His research team succeeded between 2004 and 2009, developing an approach that Deisseroth calls “optogenetics.” For example, in the first mammalian behavioral experiment in 2007, his group used optogenetics to wake sleeping mice, using patterns of pulsed light to control a genetically targeted specific kind of neuron in the hypothalamus. In 2009, they reported a series of versatile advances for targeting genes and light as well, to control behavior even more specifically, in an integrated approach applicable to virtually any type of cell in the brain.

Since then, Deisseroth has shared optogenetics methods and tools with thousands of other laboratories, and an avalanche of discovery has ensued. His own lab has used optogenetics to make many surprising discoveries, including identifying how anti-anxiety and anti-depression circuits work within the brain, and demonstrating how these conditions can arise from shifted balance among circuit populations.

In another major advance, Deisseroth’s team developed a way to make an intact, isolated brain transparent, so that its inner structure and wiring is visible and accessible. The technique links the brain to an internally constructed hydrogel, which makes it possible to dissolve away the organ’s fat. That fat normally scatters light and obscures scientists’ view into the tissue. With a clear view, researchers can chart long-distance connections between neurons and probe the fine details of individual cells with standard molecular tools.

Deisseroth calls the approach CLARITY. He has shared the tools with hundreds of other neuroscientists, as well as researchers who are using it to study organs other than the brain. His own team has used CLARITY to build brain-wide maps of cells involved in signaling with dopamine, a chemical messenger associated with movement, cognition, and pleasure. They visualized the global input and output wiring of distinct populations of cells deep within the brain that receive inputs from different subpopulations of dopamine neurons. Optogenetic tools have already worked well together with CLARITY to help define the role of such specific neuronal populations.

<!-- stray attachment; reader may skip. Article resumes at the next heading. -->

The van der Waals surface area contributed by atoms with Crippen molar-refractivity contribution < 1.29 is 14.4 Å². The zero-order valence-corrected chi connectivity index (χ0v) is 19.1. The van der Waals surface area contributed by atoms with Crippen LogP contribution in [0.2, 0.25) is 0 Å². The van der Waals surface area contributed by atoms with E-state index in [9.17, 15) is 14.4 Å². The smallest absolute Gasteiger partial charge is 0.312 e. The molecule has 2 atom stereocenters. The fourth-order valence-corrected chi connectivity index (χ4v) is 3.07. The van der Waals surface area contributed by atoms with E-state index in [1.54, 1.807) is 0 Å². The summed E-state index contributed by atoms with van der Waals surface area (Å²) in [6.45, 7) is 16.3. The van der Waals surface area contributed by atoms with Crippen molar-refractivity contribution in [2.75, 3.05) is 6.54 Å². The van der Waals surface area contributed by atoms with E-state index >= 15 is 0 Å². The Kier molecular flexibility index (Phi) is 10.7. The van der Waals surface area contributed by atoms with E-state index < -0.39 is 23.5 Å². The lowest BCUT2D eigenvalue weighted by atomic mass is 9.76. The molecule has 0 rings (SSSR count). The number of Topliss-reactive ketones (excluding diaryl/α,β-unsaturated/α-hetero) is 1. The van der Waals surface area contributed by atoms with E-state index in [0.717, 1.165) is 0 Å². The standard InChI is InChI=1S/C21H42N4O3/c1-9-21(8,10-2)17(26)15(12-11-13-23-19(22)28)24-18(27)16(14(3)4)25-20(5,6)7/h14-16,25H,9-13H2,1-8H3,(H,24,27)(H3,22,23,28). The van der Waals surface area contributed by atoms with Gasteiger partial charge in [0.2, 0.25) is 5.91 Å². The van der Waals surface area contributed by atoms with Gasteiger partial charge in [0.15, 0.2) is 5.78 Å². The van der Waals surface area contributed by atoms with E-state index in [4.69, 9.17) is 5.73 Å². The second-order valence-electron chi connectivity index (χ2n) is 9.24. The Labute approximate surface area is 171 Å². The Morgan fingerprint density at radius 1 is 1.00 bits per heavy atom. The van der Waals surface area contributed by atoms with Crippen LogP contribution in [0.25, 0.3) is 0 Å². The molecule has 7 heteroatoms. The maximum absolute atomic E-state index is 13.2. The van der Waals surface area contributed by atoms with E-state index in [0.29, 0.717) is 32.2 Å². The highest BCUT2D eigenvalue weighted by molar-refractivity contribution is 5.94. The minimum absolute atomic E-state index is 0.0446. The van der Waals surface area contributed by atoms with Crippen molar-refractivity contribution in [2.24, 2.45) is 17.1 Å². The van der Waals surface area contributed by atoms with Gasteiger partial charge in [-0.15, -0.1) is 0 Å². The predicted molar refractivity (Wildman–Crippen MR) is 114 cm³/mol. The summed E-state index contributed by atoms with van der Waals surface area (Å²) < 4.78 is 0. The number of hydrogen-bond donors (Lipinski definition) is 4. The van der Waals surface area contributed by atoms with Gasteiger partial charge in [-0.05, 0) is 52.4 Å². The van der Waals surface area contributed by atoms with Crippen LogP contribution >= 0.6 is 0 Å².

Deisseroth’s primary goal is to help the research community understand as much as possible about basic principles of brain circuitry. Secondarily, that knowledge might eventually be harnessed to create better treatments for brain disorders. “The brain is a complicated place, and will take a long time to sort out,” he says. “But in the last four years, the revolution in understanding has been thrilling.”

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  • AB, biochemical sciences, Harvard College
  • MD, Stanford University School of Medicine
  • PhD, neuroscience, Stanford University School of Medicine


  • Fresenius Research Prize
  • Breakthrough Prize in Life Sciences, 2016
  • Albany Medical Center Prize in Medicine and Biomedical Research
  • Keio Medical Science Prize
  • Richard Lounsbery Award, National Academy of Sciences
  • HFSP Nakasone Prize, Human Frontier Science Program
  • Zuelch Prize, Max-Planck Society
  • Robert J. and Claire Pasarow Foundation Award
  • W. Alden Spencer Award, Columbia University
  • Perl-UNC Neuroscience Prize
  • The Brain Prize, Lundbeck Foundation
  • Premio Citta' di Firenze for Molecular Sciences
  • Betty and David Koetser Award for Brain Research, University of Zurich
  • Dickson Prize in Science, Carnegie Mellon University
  • Harvey Prize, Technion-Israel Institute of Technology
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  • National Academy of Sciences
  • National Academy of Medicine
  • German National Academy of Sciences